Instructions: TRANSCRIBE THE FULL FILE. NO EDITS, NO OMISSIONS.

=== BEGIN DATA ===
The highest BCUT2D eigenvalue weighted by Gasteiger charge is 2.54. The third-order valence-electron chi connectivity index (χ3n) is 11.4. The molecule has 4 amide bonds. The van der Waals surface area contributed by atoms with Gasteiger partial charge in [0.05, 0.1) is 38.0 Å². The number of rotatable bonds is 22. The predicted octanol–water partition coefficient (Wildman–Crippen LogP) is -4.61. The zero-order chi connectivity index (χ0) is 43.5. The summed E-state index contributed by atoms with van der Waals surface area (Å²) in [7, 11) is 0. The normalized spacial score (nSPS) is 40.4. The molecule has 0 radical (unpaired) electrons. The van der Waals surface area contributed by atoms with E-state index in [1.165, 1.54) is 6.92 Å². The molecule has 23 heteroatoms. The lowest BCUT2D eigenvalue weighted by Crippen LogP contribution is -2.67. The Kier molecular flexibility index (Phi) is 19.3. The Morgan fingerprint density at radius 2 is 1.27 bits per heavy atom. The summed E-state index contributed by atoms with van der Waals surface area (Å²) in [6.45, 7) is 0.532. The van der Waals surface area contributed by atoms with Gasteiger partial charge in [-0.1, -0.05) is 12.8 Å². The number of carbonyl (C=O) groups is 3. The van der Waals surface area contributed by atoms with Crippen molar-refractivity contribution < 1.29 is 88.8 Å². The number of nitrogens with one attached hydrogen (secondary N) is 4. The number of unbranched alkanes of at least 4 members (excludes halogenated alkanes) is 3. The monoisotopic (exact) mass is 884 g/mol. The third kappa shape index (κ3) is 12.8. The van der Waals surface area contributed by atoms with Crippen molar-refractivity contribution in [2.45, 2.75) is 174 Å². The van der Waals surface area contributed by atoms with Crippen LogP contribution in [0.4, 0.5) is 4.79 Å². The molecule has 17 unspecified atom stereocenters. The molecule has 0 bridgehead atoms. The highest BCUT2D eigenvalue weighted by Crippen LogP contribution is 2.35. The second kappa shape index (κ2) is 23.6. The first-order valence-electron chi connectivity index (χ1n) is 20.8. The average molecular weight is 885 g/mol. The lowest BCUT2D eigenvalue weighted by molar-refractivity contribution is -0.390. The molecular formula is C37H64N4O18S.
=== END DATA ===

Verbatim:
The highest BCUT2D eigenvalue weighted by Gasteiger charge is 2.54. The third-order valence-electron chi connectivity index (χ3n) is 11.4. The molecule has 4 amide bonds. The van der Waals surface area contributed by atoms with Gasteiger partial charge in [0.05, 0.1) is 38.0 Å². The number of rotatable bonds is 22. The predicted octanol–water partition coefficient (Wildman–Crippen LogP) is -4.61. The zero-order chi connectivity index (χ0) is 43.5. The summed E-state index contributed by atoms with van der Waals surface area (Å²) in [7, 11) is 0. The normalized spacial score (nSPS) is 40.4. The molecule has 0 radical (unpaired) electrons. The van der Waals surface area contributed by atoms with E-state index in [1.165, 1.54) is 6.92 Å². The molecule has 23 heteroatoms. The lowest BCUT2D eigenvalue weighted by Crippen LogP contribution is -2.67. The Kier molecular flexibility index (Phi) is 19.3. The Morgan fingerprint density at radius 2 is 1.27 bits per heavy atom. The summed E-state index contributed by atoms with van der Waals surface area (Å²) in [6.45, 7) is 0.532. The van der Waals surface area contributed by atoms with Gasteiger partial charge in [-0.1, -0.05) is 12.8 Å². The number of carbonyl (C=O) groups is 3. The van der Waals surface area contributed by atoms with Crippen molar-refractivity contribution < 1.29 is 88.8 Å². The number of nitrogens with one attached hydrogen (secondary N) is 4. The number of unbranched alkanes of at least 4 members (excludes halogenated alkanes) is 3. The monoisotopic (exact) mass is 884 g/mol. The third kappa shape index (κ3) is 12.8. The van der Waals surface area contributed by atoms with Crippen molar-refractivity contribution in [2.45, 2.75) is 174 Å². The van der Waals surface area contributed by atoms with Crippen LogP contribution in [0.4, 0.5) is 4.79 Å². The molecule has 17 unspecified atom stereocenters. The molecule has 0 bridgehead atoms. The highest BCUT2D eigenvalue weighted by Crippen LogP contribution is 2.35. The second kappa shape index (κ2) is 23.6. The first-order valence-electron chi connectivity index (χ1n) is 20.8. The average molecular weight is 885 g/mol. The lowest BCUT2D eigenvalue weighted by molar-refractivity contribution is -0.390. The molecular formula is C37H64N4O18S.